I was going to open this Editor’s Note with some overwrought line like, “In a city built on risk, chance, and the allure of the unknown, it’s hideously ironic that we now find ourselves facing a vast uncertainty that could swallow us.” But I distrust it. It feels like an attempt to outflank or glibly deflect the enormity of this uncertain moment. What will a post-pandemic Las Vegas look like? I don’t know. Nobody knows. We can barely get our heads around the unreality of our current reality: As I write this, the Strip, our crazy, gaudy, blingy heart, is stopped. Streets and stores are empty. Our homes are now offices and day-care centers and movie theaters. We show our love for family and friends by distancing ourselves. Nobody knows when any of that will change.
But, if the earnest human cooperation that turns the stay-at-home order into a life-saving tool is any indication, I do know that unified collective effort is powerful enough to turn a tide, flatten a curve, and swerve us out of the way of a disastrous possible future. I have faith that reasonable, intelligent people of good will can rise up in singular intent and make the seemingly impossible happen. We can’t stop the future, but we can shape it — and shape to it — as it makes itself known. With that idea as our foundation, I’m confident that Las Vegas can come back again — altered, deeply altered, no doubt — but also defiantly alive.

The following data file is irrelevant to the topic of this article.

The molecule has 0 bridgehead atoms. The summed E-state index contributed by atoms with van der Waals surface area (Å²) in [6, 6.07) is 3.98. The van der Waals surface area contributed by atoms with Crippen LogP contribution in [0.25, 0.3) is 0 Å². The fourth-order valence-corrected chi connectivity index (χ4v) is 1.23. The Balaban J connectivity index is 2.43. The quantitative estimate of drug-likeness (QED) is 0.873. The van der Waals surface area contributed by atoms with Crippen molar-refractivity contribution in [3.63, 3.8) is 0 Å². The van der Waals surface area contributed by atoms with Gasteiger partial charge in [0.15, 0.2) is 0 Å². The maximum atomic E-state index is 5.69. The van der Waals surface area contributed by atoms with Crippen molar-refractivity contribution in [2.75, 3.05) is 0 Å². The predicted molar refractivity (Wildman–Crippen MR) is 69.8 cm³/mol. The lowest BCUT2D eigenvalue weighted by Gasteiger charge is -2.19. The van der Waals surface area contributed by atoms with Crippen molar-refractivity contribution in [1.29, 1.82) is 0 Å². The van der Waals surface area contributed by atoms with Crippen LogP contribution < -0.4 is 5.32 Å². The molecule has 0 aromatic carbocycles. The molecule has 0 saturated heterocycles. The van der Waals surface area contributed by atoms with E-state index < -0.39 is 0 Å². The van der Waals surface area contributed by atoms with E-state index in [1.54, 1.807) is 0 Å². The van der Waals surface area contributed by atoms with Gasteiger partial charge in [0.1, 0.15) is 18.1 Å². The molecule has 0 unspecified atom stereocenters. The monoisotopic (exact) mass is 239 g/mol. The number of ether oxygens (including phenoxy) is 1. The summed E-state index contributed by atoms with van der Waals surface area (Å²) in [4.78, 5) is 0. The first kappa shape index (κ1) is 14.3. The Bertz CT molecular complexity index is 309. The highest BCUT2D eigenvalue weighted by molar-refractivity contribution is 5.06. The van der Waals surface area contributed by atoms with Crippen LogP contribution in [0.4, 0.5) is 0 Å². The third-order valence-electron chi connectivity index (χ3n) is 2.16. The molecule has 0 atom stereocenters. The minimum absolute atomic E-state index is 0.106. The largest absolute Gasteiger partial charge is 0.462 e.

This issue of Desert Companion, I hope, contains a few molecules of that foundation. We consider the strange dynamics of our new forced domesticity in our collection of “Life on the Inside” essays. We grapple with how a newly “inessential” Las Vegas might remake itself in David G. Schwartz’s “What Happened Here.” And we share visual stories of Las Vegas, as it was and as it is now, in our showcase of “Focus on Nevada” photo contest winners.
There are few certainties in this issue. It’s filled with fretting, doubt, even fear — but also hope. I mean, ha, it’s not like any of us can go anywhere anyway. Hope is the canned soup at the back of the cupboard that sustains you when you’re utterly stuck. Hope is the hungover tourist missing his flight home, but he refuses to worry — another one is coming around, another chance, soon, you know it. This is Las Vegas, after all.